By Vivien Lou Chen and William Watts
Treasury yields pulled back sharply on Monday after the U.K. government withdrew planned tax cuts, bolstering British bonds, and data showed a slowdown in U.S. manufacturing activity.
Nervous investors were also keeping an eye on the financial health of a large European bank amid fears aggressive tightening by global central banks is beginning to cause collateral damage.
What yields are doing
The yield on the 2-year Treasury note /zigman2/quotes/211347045/realtime BX:TMUBMUSD02Y +0.97% fell to 4.103%, down from 4.206% at 3 p.m. Eastern time on Friday. As of Friday, the 2-year yield had jumped 1.309 percentage points over the last two months, its largest two-month gain since May 1984, according to Dow Jones Market Data. Yields and debt prices move opposite each other.
The yield on the 10-year Treasury note /zigman2/quotes/211347051/realtime BX:TMUBMUSD10Y +0.59% fell to 3.65% versus 3.802% Friday afternoon. The yield had risen 82.9 basis points, or 0.829 percentage point, in the third quarter, its largest quarterly rise since the first quarter of 2021. Its 67.1-basis-points monthly rise in September was the largest since July 2003.
The 30-year Treasury bond yield /zigman2/quotes/211347052/realtime BX:TMUBMUSD30Y +0.49% was at 3.705%, down from 3.762% late Friday. The yield on the long bond had gained 50.8 basis points last month, its largest rise since January 2009.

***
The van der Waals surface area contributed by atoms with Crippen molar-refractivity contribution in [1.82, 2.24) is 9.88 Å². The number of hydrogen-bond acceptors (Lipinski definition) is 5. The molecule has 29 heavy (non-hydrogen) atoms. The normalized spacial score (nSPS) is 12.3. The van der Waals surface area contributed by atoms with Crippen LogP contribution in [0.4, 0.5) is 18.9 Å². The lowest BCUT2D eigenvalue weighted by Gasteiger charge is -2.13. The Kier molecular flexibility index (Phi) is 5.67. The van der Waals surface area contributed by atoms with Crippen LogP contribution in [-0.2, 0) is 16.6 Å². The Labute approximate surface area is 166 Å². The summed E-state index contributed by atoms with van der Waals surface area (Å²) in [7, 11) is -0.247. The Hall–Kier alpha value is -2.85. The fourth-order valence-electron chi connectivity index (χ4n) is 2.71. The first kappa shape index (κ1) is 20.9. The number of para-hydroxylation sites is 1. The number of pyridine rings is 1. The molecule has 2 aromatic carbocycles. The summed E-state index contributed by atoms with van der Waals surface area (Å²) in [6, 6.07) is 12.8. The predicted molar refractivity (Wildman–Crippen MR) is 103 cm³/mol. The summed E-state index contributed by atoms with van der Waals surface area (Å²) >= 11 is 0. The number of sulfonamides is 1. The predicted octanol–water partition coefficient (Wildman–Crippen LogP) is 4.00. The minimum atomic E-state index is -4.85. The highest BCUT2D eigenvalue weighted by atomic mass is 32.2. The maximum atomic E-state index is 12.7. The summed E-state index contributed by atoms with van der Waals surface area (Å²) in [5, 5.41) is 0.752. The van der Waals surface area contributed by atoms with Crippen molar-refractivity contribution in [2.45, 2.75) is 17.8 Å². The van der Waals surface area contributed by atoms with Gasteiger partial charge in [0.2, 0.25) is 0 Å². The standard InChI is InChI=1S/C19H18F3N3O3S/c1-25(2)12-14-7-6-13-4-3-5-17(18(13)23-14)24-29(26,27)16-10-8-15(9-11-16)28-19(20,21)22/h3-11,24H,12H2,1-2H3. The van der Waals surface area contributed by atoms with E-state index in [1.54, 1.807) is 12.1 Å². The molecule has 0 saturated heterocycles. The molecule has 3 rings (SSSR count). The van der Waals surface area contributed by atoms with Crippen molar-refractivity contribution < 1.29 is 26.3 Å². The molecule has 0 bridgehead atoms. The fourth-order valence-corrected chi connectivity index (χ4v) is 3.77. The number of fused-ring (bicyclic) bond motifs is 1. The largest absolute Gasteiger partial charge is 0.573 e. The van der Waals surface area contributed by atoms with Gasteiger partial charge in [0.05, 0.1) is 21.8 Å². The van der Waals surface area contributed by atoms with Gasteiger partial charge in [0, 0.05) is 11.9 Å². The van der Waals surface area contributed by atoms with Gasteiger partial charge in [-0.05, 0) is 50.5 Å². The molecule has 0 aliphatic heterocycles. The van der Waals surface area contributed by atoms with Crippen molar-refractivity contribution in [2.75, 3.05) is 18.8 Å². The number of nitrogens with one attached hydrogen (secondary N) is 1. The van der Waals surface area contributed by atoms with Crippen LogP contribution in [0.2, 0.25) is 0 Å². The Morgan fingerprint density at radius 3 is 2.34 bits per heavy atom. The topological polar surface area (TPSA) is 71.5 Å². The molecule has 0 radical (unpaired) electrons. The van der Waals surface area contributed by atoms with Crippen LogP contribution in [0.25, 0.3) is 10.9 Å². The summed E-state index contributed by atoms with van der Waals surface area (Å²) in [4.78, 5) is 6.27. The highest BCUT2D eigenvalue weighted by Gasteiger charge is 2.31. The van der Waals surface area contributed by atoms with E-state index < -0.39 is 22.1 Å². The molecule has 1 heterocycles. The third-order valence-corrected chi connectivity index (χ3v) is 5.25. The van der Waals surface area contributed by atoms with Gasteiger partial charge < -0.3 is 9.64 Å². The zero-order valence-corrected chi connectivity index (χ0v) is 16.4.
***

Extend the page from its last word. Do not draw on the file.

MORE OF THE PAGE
Yields on U.K. government bonds, or gilts, /zigman2/quotes/211347177/realtime BX:TMBMKGB-10Y +1.27% fell back and the British pound /zigman2/quotes/210561263/realtime/sampled GBPUSD -0.1588% rose after the U.K. government scrapped plans to cut taxes for the wealthiest earners, canceling one of the main components of a debt-funded budget that had roiled financial markets. The Bank of England was forced to step in last week to buy gilts and arrest a surge in yields that had threatened to tank pension funds .
The volatility surrounding the U.K.’s fiscal woes also underlined concerns about liquidity in the Treasury market, analysts said.
Meanwhile, concerns over financial stability reverberated as a new week, trading month and quarter got under way on Monday. Shares of Credit Suisse fell sharply in European trade, while the cost of insuring against a default by the Swiss banking giant remained elevated.
The Institute for Supply Management said its closely watched U.S. manufacturing index fell to a 28-month low of 50.9% in September, or the lowest level in more than two years, as high inflation and rapidly rising U.S. interest rates began to rattle the economy. Economists polled by The Wall Street Journal had forecast the index to drop to 52% from 52.8% in August.
Jobs data will be in focus for the U.S. later this week, culminating with the release of the September jobs report on Friday.
What strategists say
“It’s notable that the price action led to a steeper curve with the front end of the market leading the rally, and, while we’re sympathetic to concerns that the [recent] weakness in risk assets will eventually curtail global monetary policy makers’ hiking ambitions, it’s far too soon to anticipate a pivot from the FOMC,” said Ian Lyngen and Benjamin Jeffery, rates strategists at BMO Capital, in a note, referring to the Fed’s policy-setting Federal Open Market Committee.
“In fact, as inflation continues to broaden in terms of categories impacted, the case for another 75 [basis points] hike in November remains strong — and is our baseline assumption at this stage,” they wrote.